Gate area Bahrain International Airport
Waiting for an airplane at the gates located in the bowels of Bahrain International Airport. Photograph ©2015 by Brian Cohen.

Stupid Tip of the Day: 4 Reasons Why You Shouldn’t Agree To Watch Someone’s Belongings

So there you are at the airport, waiting for your flight at the gate; or, perhaps you are relaxing in an airport lounge, minding your own business — and then someone comes along and asks you to watch his or her bag or other item so that he or she can go somewhere else to do whatever he or she needs to do.

Stupid Tip of the Day: 4 Reasons Why You Shouldn’t Agree To Watch Someone’s Belongings

Airport Gate
Photograph ©2015 by Brian Cohen.

Your initial instinct may be to be a nice fellow human being and convince you to say “yes” and accept the responsibility — but you should not do so for four reasons.

1. You Become Responsible For Protecting the Item

seats gate
Photograph ©2015 by Brian Cohen.

One may argue that once you agree to watch the item for a complete stranger, you have entered into an oral contract — meaning that you are responsible for the item and its contents, if it contains anything.

If the item is suddenly missing before its owner returns, you would technically be responsible for the loss because you accepted responsibility to guard it — and the owner could attempt to collect compensation from you. Although the option would typically be extreme, a lawsuit is not out of the question.

2. You Become Responsible For What Is Inside of the Item

Airport gate Dublin
Photograph ©2014 by Brian Cohen.

Most people who respond in the affirmative to watch the item do not ask what is inside of it. Could important documents be in there? How about valuables — such as jewelry, for example?

Although the above could fall under number 1, what if drugs, weapons or other illegal contraband are in the bag — and you are caught with it by members of law enforcement? You may very well be able to explain your way out of what it is doing in your possession — but do you really want to go through the trouble in the first place in the unlikely event that it could possibly happen?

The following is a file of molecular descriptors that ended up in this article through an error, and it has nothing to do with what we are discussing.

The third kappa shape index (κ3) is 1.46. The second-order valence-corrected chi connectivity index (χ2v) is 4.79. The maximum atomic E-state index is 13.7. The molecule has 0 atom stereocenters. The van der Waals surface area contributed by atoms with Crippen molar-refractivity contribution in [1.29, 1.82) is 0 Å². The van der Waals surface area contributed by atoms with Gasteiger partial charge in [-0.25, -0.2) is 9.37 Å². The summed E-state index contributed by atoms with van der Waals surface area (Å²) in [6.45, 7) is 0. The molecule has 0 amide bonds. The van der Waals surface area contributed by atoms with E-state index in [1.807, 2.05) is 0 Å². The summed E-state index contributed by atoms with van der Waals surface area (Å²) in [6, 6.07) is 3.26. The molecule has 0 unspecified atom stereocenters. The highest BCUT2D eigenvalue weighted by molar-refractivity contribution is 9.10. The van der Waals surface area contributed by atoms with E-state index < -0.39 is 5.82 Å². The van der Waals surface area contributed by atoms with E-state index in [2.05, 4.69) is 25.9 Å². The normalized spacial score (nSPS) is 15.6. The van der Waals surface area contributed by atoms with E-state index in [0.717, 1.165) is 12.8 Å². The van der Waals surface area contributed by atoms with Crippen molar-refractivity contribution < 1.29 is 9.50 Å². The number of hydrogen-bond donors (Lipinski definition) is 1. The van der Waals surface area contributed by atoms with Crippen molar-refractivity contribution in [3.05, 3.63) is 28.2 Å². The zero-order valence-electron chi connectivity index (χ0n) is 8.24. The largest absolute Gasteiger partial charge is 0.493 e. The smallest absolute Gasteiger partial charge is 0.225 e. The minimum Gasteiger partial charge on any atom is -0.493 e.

3. The Moral Dilemma: Do You Miss Your Flight?

TAP Air Portugal
Photograph ©2018 by Brian Cohen.

I was recently told of a story in which someone regretted agreeing to watch the bag of someone else while waiting for a flight. Boarding had started; and the owner had not yet returned.

Do you miss the flight and wait for the person to return? Of course not. After all, the owner may return and thank you profusely for watching the bag — but do you think that person will compensate you for missing your flight? Again, of course not.

You could try to pawn off the bag to someone else for that person to watch it — but then you would be committing the same thoughtless request as the owner of the item; and even if another person accepts the responsibility, he or she will not know what the owner looks like.

4. Unattended Bags Violate Airport Security Rules

airport security checkpoint
Photograph ©2018 by Brian Cohen.

If an item is technically not with its owner, it is considered by the Transportation Security Administration as an unattended bag and can possibly be considered suspicious activity. Passengers are required to maintain control over their own property, items and belongings at all times while beyond the security checkpoint at the airport — and you may be obligated to report the incident to law enforcement officers, depending on the circumstances.


Escalator Chicago O’Hare Airport
Photograph ©2017 by Brian Cohen.

If someone approaches you to watch his or her belongings, your life would be much easier if you just politely say no and advise that the person asks an official employee at the airport as to what to do. Although the possibility of encountering the aforementioned potential pitfalls are unlikely should you accept the responsibility, your refusal to do so will not expose you to those risks — other than possibly being considered a jerk for denying the request — and you will be simultaneously protecting your safety and the safety of other fellow passengers in the process.

In other words, the risks of accepting the responsibility are just not worth your trouble.

Waiting for an airplane at the gates of Bahrain International Airport in the photograph at the top of this article. All photographs ©2014, ©2015, ©2017 and ©2018 by Brian Cohen.

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